Sutton denied having anything to do with the killing, and there is no evidence to suggest otherwise.

He was sentenced to what would have amounted to life in prison but was released in 1969 because he was in poor health.

Sutton later said that the famous quote attributed to him was fabricated. He said he actually robbed banks “because I loved it.”

“I was more alive when I was inside a bank, robbing it, than at any other time in my life,” he said, according to the Times.

He died in 1980 while living with his sister in Florida and was buried in Brooklyn in an unmarked grave.

“He specifically said that if anything ever happened to him he just wanted it very quiet and no one was to be notified,” his sister told the Times. He had enough publicity during his lifetime.”

Donald Richard Bussmeyer lacked Sutton’s art of disguise.

In announcing his addition to the top 10 list in 1967, an Associated Press article describes him as a “hulking and heavily tattooed alleged bank robber.”

The tattooed part turned out to be important.

Authorities thought they had closed in on Bussmeyer when they approached a man wearing only shorts. Their suspicions were confirmed when they saw the tattoo on his chest. It read: “Don Bussmeyer Loves Joyce.”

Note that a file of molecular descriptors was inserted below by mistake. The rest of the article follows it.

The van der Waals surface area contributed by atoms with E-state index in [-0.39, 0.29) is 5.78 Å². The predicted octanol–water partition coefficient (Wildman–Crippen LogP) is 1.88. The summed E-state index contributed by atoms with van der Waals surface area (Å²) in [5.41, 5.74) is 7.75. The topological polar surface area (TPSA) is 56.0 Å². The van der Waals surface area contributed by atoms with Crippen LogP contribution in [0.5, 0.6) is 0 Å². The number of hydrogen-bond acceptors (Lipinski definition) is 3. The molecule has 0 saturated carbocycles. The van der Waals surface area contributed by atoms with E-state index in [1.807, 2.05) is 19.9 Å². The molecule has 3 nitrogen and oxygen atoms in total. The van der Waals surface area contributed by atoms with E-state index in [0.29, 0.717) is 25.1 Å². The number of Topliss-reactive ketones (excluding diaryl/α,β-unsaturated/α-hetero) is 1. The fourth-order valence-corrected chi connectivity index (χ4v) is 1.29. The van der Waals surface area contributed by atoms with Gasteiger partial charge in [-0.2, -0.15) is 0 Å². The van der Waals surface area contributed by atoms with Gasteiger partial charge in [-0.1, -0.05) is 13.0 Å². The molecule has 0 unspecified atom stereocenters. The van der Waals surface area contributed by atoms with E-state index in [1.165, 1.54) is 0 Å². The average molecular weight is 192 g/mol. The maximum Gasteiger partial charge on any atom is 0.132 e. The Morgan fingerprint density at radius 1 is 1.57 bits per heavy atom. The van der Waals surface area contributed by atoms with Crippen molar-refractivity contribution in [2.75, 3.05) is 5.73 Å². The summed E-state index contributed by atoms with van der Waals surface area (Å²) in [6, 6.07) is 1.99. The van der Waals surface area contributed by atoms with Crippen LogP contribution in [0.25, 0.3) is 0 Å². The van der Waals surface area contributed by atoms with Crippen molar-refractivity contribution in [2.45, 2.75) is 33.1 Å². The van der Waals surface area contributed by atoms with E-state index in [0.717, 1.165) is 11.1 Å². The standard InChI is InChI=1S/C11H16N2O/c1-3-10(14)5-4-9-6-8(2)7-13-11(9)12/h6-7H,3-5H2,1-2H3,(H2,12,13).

Donald Eugene Webb had “DON” tattooed on the web of his hand, but that didn’t help the FBI find him.

Webb held jobs as a butcher, salesman and vending-machine repairman. His career, however, was crime. He had a affinity for jewelry store and bank robberies and a knack for changing identities. His FBI wanted poster lists 12 aliases.

In 1980, the FBI said Webb took a violent turn, beating a police chief before killing him with two shots to the chest. The next year, Webb was added to the Most Wanted list.

He remained there for 26 years, longer than anyone else.

The FBI knew Webb was allergic to penicillin, loved dogs and flashy clothes and was a generous tipper, but it never figured out where to find him.

In 2007, the FBI removed Webb from the list because the bureau no longer considers him a threat to society and has no evidence he is still committing crimes. Five other fugitives have been removed from the list for similar reasons.

If still alive, Webb would be 77.

The fugitive who replaced Webb on the list lacked his predecessor’s luck and longevity.

Shauntay Henderson, a 24-year-old reputed gang leader and drug dealer from Kansas City, Mo., was accused of sneaking up on a man sitting in a car in September 2006 and shooting him three times in the chest, killing him.

She eluded police for six months but was caught within 24 hours of landing on the FBI’s 10 Most Wanted list in March 2007.

Henderson is one of eight women to have appeared on the list and had the second-shortest stint,behind Billie Austin Bryant.

Bryant, a convicted bank robber who had escaped prison in 1968, killed two FBI agents who went to his wife’s apartment in Southeast Washington looking for him.

He was added to the list that day. Two hours later, a man who lived near the killings heard a noise in his attic and thought it might be related to the shootings of the FBI agents.

Police found Bryant in the attic, where he had been trapped because of a jammed door.